LONDON (Reuters) - GlaxoSmithKline is betting more on Indonesia by taking full control of its consumer healthcare unit in the country, underscoring a drive by the drugmaker to build up its presence in fast-growing emerging markets.
The move, announced on Friday, mirrors the British company’s strategy in India, where it recently increased its stake in local units.
GSK has paid 465 billion rupiahs ($40 million) to Sarasvati Venture Capital for the 30 percent of the Indonesian consumer healthcare operation it did not previously own, giving it 100 percent of a business that sells non-prescription products like Panadol painkillers and Sensodyne toothpaste.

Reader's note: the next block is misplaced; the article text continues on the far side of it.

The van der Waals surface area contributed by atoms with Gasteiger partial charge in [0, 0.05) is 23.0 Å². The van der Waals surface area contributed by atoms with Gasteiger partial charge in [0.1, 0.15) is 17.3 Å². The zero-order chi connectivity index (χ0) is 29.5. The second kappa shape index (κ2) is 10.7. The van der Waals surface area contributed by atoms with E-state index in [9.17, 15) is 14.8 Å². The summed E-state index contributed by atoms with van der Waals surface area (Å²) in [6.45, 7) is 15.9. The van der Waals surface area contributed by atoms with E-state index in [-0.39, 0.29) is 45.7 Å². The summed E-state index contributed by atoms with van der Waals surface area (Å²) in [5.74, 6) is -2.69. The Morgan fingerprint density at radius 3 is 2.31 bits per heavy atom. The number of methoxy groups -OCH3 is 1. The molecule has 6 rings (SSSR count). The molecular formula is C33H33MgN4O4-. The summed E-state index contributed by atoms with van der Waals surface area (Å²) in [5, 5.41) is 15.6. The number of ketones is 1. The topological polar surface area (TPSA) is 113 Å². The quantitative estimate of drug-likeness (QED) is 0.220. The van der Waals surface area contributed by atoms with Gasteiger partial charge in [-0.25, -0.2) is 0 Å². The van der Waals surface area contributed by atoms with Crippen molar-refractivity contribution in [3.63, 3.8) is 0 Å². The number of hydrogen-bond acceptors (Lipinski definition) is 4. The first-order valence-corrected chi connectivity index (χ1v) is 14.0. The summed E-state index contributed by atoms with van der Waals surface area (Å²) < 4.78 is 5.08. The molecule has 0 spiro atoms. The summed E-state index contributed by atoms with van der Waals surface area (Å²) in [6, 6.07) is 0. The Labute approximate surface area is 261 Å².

At the same time, GSK has sold its non-core local Insto eye drops brand to Pharma Healthcare and agreed to divest its factory at Bogor, Indonesia, to PT Pharma Healthcare for a combined total of 133 billion rupiahs.
“This transaction is a further example of GSK focusing its business in strategically important growth markets such as Indonesia. It will also simplify operations in the Indonesian business,” David Redfern, GSK’s chief strategy officer, said.
GSK’s Indonesian consumer healthcare business has seen significant growth over the last five years, with net sales reaching close to 50 million pounds ($83 million) in 2013, up from around 16 million in 2008.
The company is committed to emerging markets as a key growth platform - based on rising demand for healthcare among growing middle class populations - despite recent problems in China, where sales have been hit by bribery allegations.
Reporting by Ben Hirschler. Editing by Jane Merriman